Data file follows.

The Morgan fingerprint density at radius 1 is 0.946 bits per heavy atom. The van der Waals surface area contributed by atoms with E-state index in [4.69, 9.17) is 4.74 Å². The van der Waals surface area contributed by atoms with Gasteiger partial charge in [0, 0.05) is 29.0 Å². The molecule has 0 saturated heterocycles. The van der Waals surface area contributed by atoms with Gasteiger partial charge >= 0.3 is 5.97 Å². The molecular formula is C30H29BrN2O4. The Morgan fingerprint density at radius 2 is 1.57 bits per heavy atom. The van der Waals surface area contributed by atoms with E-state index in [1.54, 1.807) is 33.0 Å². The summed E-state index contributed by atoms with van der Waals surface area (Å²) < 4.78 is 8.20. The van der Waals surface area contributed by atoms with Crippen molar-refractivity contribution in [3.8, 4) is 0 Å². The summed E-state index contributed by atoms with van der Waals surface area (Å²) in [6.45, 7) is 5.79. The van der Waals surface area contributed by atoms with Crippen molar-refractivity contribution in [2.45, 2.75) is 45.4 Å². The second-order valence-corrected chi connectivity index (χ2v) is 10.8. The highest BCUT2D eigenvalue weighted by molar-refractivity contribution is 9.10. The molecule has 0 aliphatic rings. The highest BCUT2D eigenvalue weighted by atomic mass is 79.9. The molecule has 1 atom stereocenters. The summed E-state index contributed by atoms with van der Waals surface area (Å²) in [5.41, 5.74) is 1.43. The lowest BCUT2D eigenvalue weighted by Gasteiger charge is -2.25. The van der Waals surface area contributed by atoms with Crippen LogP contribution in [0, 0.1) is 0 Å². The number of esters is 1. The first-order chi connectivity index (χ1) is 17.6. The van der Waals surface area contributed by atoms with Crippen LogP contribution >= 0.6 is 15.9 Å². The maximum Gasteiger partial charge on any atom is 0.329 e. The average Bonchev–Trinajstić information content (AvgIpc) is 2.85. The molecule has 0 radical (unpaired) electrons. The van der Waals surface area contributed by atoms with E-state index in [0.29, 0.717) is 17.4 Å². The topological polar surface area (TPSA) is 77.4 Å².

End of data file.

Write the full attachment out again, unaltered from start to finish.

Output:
The Morgan fingerprint density at radius 1 is 0.946 bits per heavy atom. The van der Waals surface area contributed by atoms with E-state index in [4.69, 9.17) is 4.74 Å². The van der Waals surface area contributed by atoms with Gasteiger partial charge in [0, 0.05) is 29.0 Å². The molecule has 0 saturated heterocycles. The van der Waals surface area contributed by atoms with Gasteiger partial charge >= 0.3 is 5.97 Å². The molecular formula is C30H29BrN2O4. The Morgan fingerprint density at radius 2 is 1.57 bits per heavy atom. The van der Waals surface area contributed by atoms with E-state index in [1.54, 1.807) is 33.0 Å². The summed E-state index contributed by atoms with van der Waals surface area (Å²) < 4.78 is 8.20. The van der Waals surface area contributed by atoms with Crippen molar-refractivity contribution in [3.8, 4) is 0 Å². The summed E-state index contributed by atoms with van der Waals surface area (Å²) in [6.45, 7) is 5.79. The van der Waals surface area contributed by atoms with Crippen molar-refractivity contribution in [2.45, 2.75) is 45.4 Å². The second-order valence-corrected chi connectivity index (χ2v) is 10.8. The highest BCUT2D eigenvalue weighted by molar-refractivity contribution is 9.10. The molecule has 0 aliphatic rings. The highest BCUT2D eigenvalue weighted by atomic mass is 79.9. The molecule has 1 atom stereocenters. The summed E-state index contributed by atoms with van der Waals surface area (Å²) in [5.41, 5.74) is 1.43. The lowest BCUT2D eigenvalue weighted by Gasteiger charge is -2.25. The van der Waals surface area contributed by atoms with Crippen LogP contribution in [0, 0.1) is 0 Å². The number of esters is 1. The first-order chi connectivity index (χ1) is 17.6. The van der Waals surface area contributed by atoms with Crippen LogP contribution >= 0.6 is 15.9 Å². The maximum Gasteiger partial charge on any atom is 0.329 e. The average Bonchev–Trinajstić information content (AvgIpc) is 2.85. The molecule has 0 radical (unpaired) electrons. The van der Waals surface area contributed by atoms with E-state index in [0.29, 0.717) is 17.4 Å². The topological polar surface area (TPSA) is 77.4 Å².